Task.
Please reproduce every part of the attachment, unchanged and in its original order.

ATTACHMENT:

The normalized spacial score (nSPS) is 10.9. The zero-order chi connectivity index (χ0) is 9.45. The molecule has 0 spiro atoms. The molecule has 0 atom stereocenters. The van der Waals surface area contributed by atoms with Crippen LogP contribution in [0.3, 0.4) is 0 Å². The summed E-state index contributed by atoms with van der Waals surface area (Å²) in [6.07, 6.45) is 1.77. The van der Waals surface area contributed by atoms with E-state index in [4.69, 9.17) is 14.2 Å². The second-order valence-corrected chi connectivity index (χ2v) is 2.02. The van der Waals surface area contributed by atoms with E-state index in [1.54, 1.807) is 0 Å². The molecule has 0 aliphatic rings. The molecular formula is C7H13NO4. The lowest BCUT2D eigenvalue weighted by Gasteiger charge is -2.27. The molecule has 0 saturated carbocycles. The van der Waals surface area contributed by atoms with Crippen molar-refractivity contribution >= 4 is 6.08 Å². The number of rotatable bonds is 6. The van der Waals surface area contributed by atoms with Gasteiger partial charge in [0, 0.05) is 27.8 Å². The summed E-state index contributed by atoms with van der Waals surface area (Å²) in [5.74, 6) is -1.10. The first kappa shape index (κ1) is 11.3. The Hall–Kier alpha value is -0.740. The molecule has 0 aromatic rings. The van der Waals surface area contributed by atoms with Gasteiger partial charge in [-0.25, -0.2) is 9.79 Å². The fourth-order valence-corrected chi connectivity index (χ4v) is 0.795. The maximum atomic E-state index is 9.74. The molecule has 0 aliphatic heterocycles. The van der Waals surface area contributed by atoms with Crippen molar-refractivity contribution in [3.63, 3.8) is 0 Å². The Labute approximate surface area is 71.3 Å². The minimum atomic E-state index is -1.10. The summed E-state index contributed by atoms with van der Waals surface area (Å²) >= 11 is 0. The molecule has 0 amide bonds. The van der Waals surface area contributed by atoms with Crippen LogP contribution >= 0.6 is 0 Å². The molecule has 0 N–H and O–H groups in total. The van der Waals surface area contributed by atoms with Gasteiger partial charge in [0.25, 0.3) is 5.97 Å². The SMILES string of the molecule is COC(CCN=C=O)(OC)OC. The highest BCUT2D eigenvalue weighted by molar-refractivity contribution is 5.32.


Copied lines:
The normalized spacial score (nSPS) is 10.9. The zero-order chi connectivity index (χ0) is 9.45. The molecule has 0 spiro atoms. The molecule has 0 atom stereocenters. The van der Waals surface area contributed by atoms with Crippen LogP contribution in [0.3, 0.4) is 0 Å². The summed E-state index contributed by atoms with van der Waals surface area (Å²) in [6.07, 6.45) is 1.77. The van der Waals surface area contributed by atoms with E-state index in [4.69, 9.17) is 14.2 Å². The second-order valence-corrected chi connectivity index (χ2v) is 2.02. The van der Waals surface area contributed by atoms with E-state index in [1.54, 1.807) is 0 Å². The molecule has 0 aliphatic rings. The molecular formula is C7H13NO4. The lowest BCUT2D eigenvalue weighted by Gasteiger charge is -2.27. The molecule has 0 saturated carbocycles. The van der Waals surface area contributed by atoms with Crippen molar-refractivity contribution >= 4 is 6.08 Å². The number of rotatable bonds is 6. The van der Waals surface area contributed by atoms with Gasteiger partial charge in [0, 0.05) is 27.8 Å². The summed E-state index contributed by atoms with van der Waals surface area (Å²) in [5.74, 6) is -1.10. The first kappa shape index (κ1) is 11.3. The Hall–Kier alpha value is -0.740. The molecule has 0 aromatic rings. The van der Waals surface area contributed by atoms with Gasteiger partial charge in [-0.25, -0.2) is 9.79 Å². The fourth-order valence-corrected chi connectivity index (χ4v) is 0.795. The maximum atomic E-state index is 9.74. The molecule has 0 aliphatic heterocycles. The van der Waals surface area contributed by atoms with Crippen molar-refractivity contribution in [3.63, 3.8) is 0 Å². The Labute approximate surface area is 71.3 Å². The minimum atomic E-state index is -1.10. The summed E-state index contributed by atoms with van der Waals surface area (Å²) >= 11 is 0. The molecule has 0 amide bonds. The van der Waals surface area contributed by atoms with Crippen LogP contribution >= 0.6 is 0 Å². The molecule has 0 N–H and O–H groups in total. The van der Waals surface area contributed by atoms with Gasteiger partial charge in [0.25, 0.3) is 5.97 Å². The SMILES string of the molecule is COC(CCN=C=O)(OC)OC. The highest BCUT2D eigenvalue weighted by molar-refractivity contribution is 5.32.